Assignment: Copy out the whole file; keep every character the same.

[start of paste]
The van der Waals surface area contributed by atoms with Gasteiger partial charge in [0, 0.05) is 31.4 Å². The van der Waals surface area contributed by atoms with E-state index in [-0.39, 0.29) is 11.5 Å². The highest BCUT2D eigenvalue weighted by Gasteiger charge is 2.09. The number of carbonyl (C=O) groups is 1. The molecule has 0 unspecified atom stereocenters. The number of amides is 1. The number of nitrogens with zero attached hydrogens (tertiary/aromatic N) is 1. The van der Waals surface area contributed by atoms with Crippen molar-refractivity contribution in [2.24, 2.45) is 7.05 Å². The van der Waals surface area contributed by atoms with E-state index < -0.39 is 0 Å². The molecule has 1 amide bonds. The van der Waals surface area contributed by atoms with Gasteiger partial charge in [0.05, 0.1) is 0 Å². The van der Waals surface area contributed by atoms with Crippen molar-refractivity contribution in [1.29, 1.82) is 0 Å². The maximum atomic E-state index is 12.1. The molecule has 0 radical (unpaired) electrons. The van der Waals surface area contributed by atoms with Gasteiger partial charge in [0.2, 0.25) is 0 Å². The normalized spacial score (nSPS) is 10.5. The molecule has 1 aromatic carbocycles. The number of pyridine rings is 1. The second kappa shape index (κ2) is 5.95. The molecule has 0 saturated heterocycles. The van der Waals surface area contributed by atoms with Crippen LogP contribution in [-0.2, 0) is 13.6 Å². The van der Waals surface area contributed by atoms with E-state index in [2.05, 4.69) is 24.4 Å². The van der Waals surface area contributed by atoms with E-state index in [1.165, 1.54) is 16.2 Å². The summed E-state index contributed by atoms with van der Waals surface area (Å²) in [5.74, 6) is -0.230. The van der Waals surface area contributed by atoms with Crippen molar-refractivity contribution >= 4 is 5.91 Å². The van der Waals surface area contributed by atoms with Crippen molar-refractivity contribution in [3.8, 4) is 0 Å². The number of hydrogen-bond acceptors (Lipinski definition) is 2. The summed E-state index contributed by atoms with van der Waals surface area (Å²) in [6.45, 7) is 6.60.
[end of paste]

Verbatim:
The van der Waals surface area contributed by atoms with Gasteiger partial charge in [0, 0.05) is 31.4 Å². The van der Waals surface area contributed by atoms with E-state index in [-0.39, 0.29) is 11.5 Å². The highest BCUT2D eigenvalue weighted by Gasteiger charge is 2.09. The number of carbonyl (C=O) groups is 1. The molecule has 0 unspecified atom stereocenters. The number of amides is 1. The number of nitrogens with zero attached hydrogens (tertiary/aromatic N) is 1. The van der Waals surface area contributed by atoms with Crippen molar-refractivity contribution in [2.24, 2.45) is 7.05 Å². The van der Waals surface area contributed by atoms with E-state index < -0.39 is 0 Å². The molecule has 1 amide bonds. The van der Waals surface area contributed by atoms with Gasteiger partial charge in [0.05, 0.1) is 0 Å². The van der Waals surface area contributed by atoms with Crippen molar-refractivity contribution in [1.29, 1.82) is 0 Å². The maximum atomic E-state index is 12.1. The molecule has 0 radical (unpaired) electrons. The van der Waals surface area contributed by atoms with Gasteiger partial charge in [0.2, 0.25) is 0 Å². The normalized spacial score (nSPS) is 10.5. The molecule has 1 aromatic carbocycles. The number of pyridine rings is 1. The second kappa shape index (κ2) is 5.95. The molecule has 0 saturated heterocycles. The van der Waals surface area contributed by atoms with Crippen LogP contribution in [-0.2, 0) is 13.6 Å². The van der Waals surface area contributed by atoms with E-state index in [2.05, 4.69) is 24.4 Å². The van der Waals surface area contributed by atoms with E-state index in [1.165, 1.54) is 16.2 Å². The summed E-state index contributed by atoms with van der Waals surface area (Å²) in [5.74, 6) is -0.230. The van der Waals surface area contributed by atoms with Crippen molar-refractivity contribution >= 4 is 5.91 Å². The van der Waals surface area contributed by atoms with Crippen molar-refractivity contribution in [3.8, 4) is 0 Å². The number of hydrogen-bond acceptors (Lipinski definition) is 2. The summed E-state index contributed by atoms with van der Waals surface area (Å²) in [6.45, 7) is 6.60.